If your buddy feels compelled to sing a famous Irish ballad this Saint Patrick’s Day, be a good friend and make sure he or she removes the following ten numbers from their party piece list.
She Moved Thro’ The Fair
This old Irish melody with words written by turn-of-the-century poet Padraic Colum is, they say, a hauntingly beautiful love song. But what’s it about? Although the young girl has died, she comes to her sweetheart in a dream and says, “It will not be long, love, till our wedding day.”
Have a think about this. You’ve seen it somewhere before. It was a movie by Tim Burton called "Corpse Bride." It’s amazing how few people actually pay attention to what they’re hearing. Some people think this song is majestic and otherworldly, we say it’s creepier than a bookcase full of Stephen King novels.
Irish Ways And Irish Laws
This one is favored by the 2AM brigade. It’s a recitation of every major invading horde to pillage Ireland from the Vikings down to Cromwell. Listening to it, you’ll feel that you’ve lived through all of that history personally. There’s quite a few verses and not much joy in sight.
A Nation Once Again
This song rhymes ‘freedom’ with ‘three men.’ That’s sufficiently criminal to get it mentioned here but there’s more to this dusty old clunker than that. Written in the early to mid-1840’s in Ireland (just before the outbreak of the great famine) this song has actually been inciting riots for hundreds of years. In the Beatles' movie "A Hard Day's Night," Paul’s grandfather begins singing it at the British police officers after they arrest him for peddling autographed pictures of the lads. What does that tell you?
The Fields of Athenry
Low lie the fields of Athenry and low will lie your spirits by the time the singer gets through this buffoonery. It’s the middle of the great famine and Michael has been caught stealing food to feed his starving family. Prison ships and destitution await the young lovers. Are there any Irish ballads that conclude with a happy ending?
What is this song actually about? Who thought – really, who - that a fishmonger would make a really compelling subject for a song? It isn’t true, as Sinead O’Connor discovered to her cost on perhaps the worst record of her entire career, the tuneless debacle called Sean Nos Nua. No matter where’s it sung Molly Malone will always seem to be echoing from someplace far away (in the very distant past) when things were in fact worse for everyone, not better.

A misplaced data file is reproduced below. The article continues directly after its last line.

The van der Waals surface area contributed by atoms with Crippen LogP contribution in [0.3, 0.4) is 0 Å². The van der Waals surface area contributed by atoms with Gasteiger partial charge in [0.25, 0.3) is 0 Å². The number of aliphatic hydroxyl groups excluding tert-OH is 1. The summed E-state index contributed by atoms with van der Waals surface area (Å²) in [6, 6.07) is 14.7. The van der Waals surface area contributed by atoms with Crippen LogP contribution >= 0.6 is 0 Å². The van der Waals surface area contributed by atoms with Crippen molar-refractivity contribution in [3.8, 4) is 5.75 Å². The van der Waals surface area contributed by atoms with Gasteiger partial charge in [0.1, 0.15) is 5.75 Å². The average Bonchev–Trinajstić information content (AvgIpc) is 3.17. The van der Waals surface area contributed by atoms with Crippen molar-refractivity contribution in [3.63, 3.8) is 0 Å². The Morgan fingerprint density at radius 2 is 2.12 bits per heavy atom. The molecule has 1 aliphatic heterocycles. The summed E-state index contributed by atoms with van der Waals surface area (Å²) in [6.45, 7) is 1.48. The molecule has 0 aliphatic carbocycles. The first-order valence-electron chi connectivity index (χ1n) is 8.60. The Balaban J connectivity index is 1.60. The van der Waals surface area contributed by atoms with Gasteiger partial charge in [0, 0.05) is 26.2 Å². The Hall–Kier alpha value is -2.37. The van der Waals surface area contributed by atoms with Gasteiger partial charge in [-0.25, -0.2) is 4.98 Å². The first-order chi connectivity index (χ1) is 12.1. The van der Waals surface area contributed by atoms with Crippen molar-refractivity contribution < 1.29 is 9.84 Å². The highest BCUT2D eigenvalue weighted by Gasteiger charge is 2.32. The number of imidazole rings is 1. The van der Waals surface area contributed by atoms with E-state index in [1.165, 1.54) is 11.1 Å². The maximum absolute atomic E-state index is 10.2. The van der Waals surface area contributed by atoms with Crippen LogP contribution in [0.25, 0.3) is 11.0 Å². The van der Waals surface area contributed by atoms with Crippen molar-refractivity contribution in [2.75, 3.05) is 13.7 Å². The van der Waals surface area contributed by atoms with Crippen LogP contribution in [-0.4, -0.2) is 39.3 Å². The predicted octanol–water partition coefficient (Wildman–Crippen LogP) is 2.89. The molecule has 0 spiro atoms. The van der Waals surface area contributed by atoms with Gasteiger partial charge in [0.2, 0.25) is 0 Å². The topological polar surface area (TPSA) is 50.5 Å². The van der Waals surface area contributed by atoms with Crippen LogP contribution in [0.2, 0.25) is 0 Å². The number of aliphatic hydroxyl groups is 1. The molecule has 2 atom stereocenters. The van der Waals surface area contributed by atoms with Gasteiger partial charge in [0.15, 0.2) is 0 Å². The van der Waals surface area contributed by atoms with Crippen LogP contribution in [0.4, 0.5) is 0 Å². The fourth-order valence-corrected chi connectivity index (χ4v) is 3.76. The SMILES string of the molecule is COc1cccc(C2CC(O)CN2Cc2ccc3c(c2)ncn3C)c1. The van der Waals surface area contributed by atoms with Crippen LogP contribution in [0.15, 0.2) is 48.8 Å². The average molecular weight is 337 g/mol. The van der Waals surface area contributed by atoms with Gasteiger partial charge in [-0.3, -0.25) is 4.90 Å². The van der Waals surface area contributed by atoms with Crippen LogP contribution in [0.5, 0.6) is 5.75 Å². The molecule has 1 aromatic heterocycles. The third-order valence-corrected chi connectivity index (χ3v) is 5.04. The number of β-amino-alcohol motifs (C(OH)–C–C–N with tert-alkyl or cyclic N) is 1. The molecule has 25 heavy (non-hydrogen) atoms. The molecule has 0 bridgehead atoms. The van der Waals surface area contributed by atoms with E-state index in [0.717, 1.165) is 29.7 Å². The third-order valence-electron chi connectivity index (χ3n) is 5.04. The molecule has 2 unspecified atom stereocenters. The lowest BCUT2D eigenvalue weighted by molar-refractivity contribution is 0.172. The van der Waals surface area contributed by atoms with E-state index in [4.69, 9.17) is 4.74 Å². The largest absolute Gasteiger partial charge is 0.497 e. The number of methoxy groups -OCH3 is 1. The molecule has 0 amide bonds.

The Fenian Record Player
It’s probably not a good idea to sing this one anywhere, ever. Here’s the opening verse:
“Wee Willie John McFadyean was a loyal Orange Prod,_
And he thought that Ian Paisley was just one step down from God_
He thought they ate the childer in the backwoods of Ardoyne,_
And he knew that history started with the Battle of the Boyne…”
Yes, yes, old reliable. There’s a school of thought that suggests the lyrics to this song can be discovered in Irish people’s DNA. Don’t you believe it. The lyrics were actually written by – of all things – an Englishman in 1910. Did that burst your bubble?
What do we know about the song Danny Boy? Well, we know that it has the power to bring the wildest party to a total standstill. It can reduce the most stoic Irishman to heaving sobs. It empties saloons, it breaks hearts and it ruins evenings. For the love of God tell your buddy to forgo it this year.
The Homes Of Dongeal
This song has a horrendous tempo and the lyrics redefine witless. It’s all about a traveling tramp buttering up the credulous locals with creamy compliments to ensure he has free meals and a bed for the night. Only in Donegal would they still fall for that.
The Mountains of Mourne
They should have spelled it mountains of ‘mourn.’ It would have been more truthful. This is a song about an Irish emigrant in London who’s homesick and who – it must be said – is disgusted by the hordes of loose London women who, apparently, go topless when they go out. He advises his listeners in Ireland not to do the same. Right you are, and lets have a different tune while we at it, eh?